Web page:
Friday, March 26, 2010

Four eggs! and update about banded male.

Hi All,

The falcons are now incubating four eggs. Eggs were laid on March 18, 20, 22, and 24. Egg #5 could appear today! Last year these falcons laid only four eggs but it is not out of the question for falcons to lay up to six eggs!

Also, I am excited to pass on some additional information about the banded male of this pair. As you know the male at this nest has a black over green band (with codes B/S) on its left leg and a silver Fish and Wildlife band on its right leg. Chris Martin of NH Audubon has provided an update about the history of this bird--he hails from New Hampshire and is in his sixth year!

From Chris Martin, Senior Biologist, New Hampshire Audubon:

Black/green B/S was 1 of 4 chicks fledged from the Brady-Sullivan Tower in downtown Manchester, NH in Spring 2005. His mother was raised at the Throgs Neck Bridge in New York City and his father comes from Cathedral Ledge near Conway, NH. Black/green B/S has been confirmed to be associated with this (webcam site) breeding territory since 2007.

In 2007 the falcons at this eyrie fledged one chick. Breeding efforts failed in 2008 but last year, 2009, these falcons again raised one chick...the only chick to hatch of four eggs. This is the second season that we have monitored this nest with BRI Peregirnecam.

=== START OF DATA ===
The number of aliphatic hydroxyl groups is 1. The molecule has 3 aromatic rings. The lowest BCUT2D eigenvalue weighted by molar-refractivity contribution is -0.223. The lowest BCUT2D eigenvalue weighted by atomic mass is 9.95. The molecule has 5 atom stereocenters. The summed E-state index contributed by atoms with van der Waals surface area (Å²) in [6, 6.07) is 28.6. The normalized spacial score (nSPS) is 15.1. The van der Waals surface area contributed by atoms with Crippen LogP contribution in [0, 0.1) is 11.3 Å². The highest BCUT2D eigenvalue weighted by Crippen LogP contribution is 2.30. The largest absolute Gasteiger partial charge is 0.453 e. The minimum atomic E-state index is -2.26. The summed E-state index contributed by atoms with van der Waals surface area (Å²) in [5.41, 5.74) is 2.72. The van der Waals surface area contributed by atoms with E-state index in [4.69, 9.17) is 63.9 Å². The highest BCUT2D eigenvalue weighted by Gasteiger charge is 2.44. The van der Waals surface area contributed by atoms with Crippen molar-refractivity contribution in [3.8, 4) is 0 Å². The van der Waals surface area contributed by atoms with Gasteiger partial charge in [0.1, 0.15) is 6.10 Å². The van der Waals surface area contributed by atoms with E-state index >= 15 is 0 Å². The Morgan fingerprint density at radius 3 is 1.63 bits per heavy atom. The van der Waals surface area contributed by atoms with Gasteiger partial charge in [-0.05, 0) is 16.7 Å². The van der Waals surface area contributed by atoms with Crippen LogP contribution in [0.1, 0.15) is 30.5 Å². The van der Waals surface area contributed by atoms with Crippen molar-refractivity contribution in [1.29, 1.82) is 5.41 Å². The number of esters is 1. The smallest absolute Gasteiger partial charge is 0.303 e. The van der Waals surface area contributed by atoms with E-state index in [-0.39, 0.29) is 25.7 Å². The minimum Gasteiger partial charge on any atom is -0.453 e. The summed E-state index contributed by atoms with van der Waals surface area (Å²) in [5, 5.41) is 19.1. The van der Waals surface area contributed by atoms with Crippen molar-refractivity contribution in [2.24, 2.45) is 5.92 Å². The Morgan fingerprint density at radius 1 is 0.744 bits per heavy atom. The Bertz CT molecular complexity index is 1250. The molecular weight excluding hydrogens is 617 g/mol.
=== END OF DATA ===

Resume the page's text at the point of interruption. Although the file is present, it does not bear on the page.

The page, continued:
Detailed information about individually marked birds is uncommon and difficult to acquire. Although such information is limited, it can be critical for addressing certain questions that relate to the behavior individuals such as dispersal distance, site fidelity, territory size. Can you think of other questions that might be answered by marking individual birds?

Because we banded last year's chick we may have a chance at tracking multiple generations of falcons...we just have to hope for the stars to align so that last years fledgling might be observed again somewhere. So, be on the lookout for falcons!

As always please keep in touch with your questions and comments about what you see here. Help contribute to this blog!

All the Best,
Patrick Keenan
BioDiversity Research Institute


  1. How interesting to know where they "came" from! Thanks, Patrick and BRI, for all you do!

  2. Please tell us if the noise on the upstream is the ocean or if it from traffic.